Washington, MO – Calvin Theater Owners Remove Old Marquee

posted by ThrHistoricalSociety on November 7, 2016 at 11:32 pm

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From emissourian.com:
The marquee at the Calvin Theater was removed this weekend by the owners of the building.

The city of Washington contacted the property owner’s, Douglas and Gregory Strothkamp, in early October about property maintenance code violations at the old theater on 311 Elm St.

In a letter to the Strothkamps, the city outlined numerous problems with the building.

The letter said the property was in violation of Sections 106 and 107 of the city’s property maintenance code and the owners have 30 days to address the problems. The letter is dated Oct. 4, 2016.

City Administrator Jim Briggs said the letter did not call for the marquee’s removal, but did address several issues with the sign.

Briggs said a resident complained about the condition of the marquee and pointed out potential safety hazards.

“We got a complaint that it was in horrible shape,” Briggs said. “He said he thought it could cause dangerous harm.”

An inspector for the city visited the Calvin Theater in late September to check on the condition of the building. City Engineer John Nilges then reviewed the inspection and issued a report.

The report said the marquee gap is larger at the top than at the bottom indicating it may be sagging toward the sidewalk.

“At no place did it say they had to remove it,” Briggs said.

The report needed to be filed by a Missouri Registered Structural Engineer and contain the current status of the building, written detailed report for any modifications and repairs and sealed detail drawings showing modifications or repairs.

Other Issues

According to the city’s letter, the Calvin building has issues from top to bottom.

The roof has a temporary tarp in place — the same tarp documented by the city in 2013. Despite the tarp, the roof is leaking.

Shingles were reported missing and the report said the building also has various openings that allow for potential animal and insect infestations.

Additionally some soffit is missing under the marquee and the exposed plywood is rotting from the moisture.

Metal soffit was spotted sagging and peeling away from the marquee.

To fix the issues, the city said the Strothkamps needed to ensure the safety of the public and that the sidewalk underneath the marquee is safe by filing an engineering report.

The walls of the building are in need of tuck work, according to the report. City code states all walls need to be free from holes, breaks and loose or rotting materials. The city said there were too many damaged areas to show in photos.

The report also cited broken windows, tall weeds and a damaged exhaust gate.

If the issues aren’t addressed in 30 days, the city can place a lien on the property or close the property. Section 108.2 of the city code says vacant structures unfit for habitation and occupancy that aren’t in danger of collapse can be closed by the city.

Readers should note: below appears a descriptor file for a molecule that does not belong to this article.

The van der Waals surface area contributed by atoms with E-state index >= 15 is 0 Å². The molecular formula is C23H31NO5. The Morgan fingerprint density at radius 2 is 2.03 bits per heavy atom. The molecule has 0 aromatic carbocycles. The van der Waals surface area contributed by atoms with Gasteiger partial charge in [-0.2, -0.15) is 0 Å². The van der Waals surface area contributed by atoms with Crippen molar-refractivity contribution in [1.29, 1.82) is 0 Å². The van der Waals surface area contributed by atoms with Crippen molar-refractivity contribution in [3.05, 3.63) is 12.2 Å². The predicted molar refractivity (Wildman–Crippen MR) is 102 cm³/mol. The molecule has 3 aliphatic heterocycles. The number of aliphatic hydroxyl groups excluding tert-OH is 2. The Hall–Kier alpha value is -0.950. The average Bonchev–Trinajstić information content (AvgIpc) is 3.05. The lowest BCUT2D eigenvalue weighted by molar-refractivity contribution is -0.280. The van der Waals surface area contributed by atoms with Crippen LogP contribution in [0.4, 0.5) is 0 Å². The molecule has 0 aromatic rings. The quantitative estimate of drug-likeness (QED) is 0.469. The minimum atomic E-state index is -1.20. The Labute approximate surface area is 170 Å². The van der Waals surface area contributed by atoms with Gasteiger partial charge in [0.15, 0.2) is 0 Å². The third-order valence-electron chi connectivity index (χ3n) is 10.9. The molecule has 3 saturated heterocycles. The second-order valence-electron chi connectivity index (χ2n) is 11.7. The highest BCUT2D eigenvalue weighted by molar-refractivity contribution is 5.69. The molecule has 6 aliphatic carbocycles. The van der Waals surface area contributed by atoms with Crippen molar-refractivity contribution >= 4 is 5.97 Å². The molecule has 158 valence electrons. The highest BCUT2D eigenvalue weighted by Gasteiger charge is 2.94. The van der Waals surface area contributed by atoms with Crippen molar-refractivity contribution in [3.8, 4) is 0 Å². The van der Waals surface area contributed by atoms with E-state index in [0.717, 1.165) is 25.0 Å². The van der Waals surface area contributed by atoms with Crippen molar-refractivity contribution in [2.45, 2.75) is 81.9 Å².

The code says the city is allowed to post a placard of condemnation onto the premises and order the structure closed up so it is not a public nuisance. If the owner fails to close the property in a specific time frame, the city can close the building and place a lien on the property.

“There’s always that option for the city,” Briggs said. “We’d rather see something done to stabilize the building and have someone find a suitable use for the building.”

Background

The Calvin Opera House Theater was built in 1909 by John L. Calvin on a vacant lot adjoining the Universal Grocery on Elm Street.

The Calvin was planned for theatrical productions, but shortly after it opened a movie screen and projector were installed for supplemental income.

The theater was operated by the Calvin family until the early 1930s, when they leased it to Commonwealth Theaters, Inc., a national chain.

Commonwealth purchased the Calvin in the mid ’70s and then it sold the business in 1983 to Mr. and Mrs. George McLean of Gerald. The McLeans, who at the time owned several theaters in the area, ran the Calvin for a couple of years before they sold it to Larry and Nancy Synder.

The Calvin was sold once more after that before Doug and Pam Strothkamp purchased it in December 1999.

Story link: http://www.emissourian.com/local_news/washington/calvin-theater-owners-remove-old-marquee/article_08acedff-fa73-513e-8b15-b3c70f33c277.html

ABOUT THEATRE HISTORICAL SOCIETY OF AMERICA: Founded by Ben Hall in 1969, the Theatre Historical Society of America (THS) celebrates, documents and promotes the architectural, cultural and social relevance of America’s historic theatres. Through its preservation of the collections in the American Theatre Architecture Archive, its signature publication Marquee™ and Conclave Theatre Tour, THS increases awareness, appreciation and scholarly study of America’s theatres.

Learn more about historic theatres in the THS American Theatre Architecture Archives and on our website at historictheatres.org

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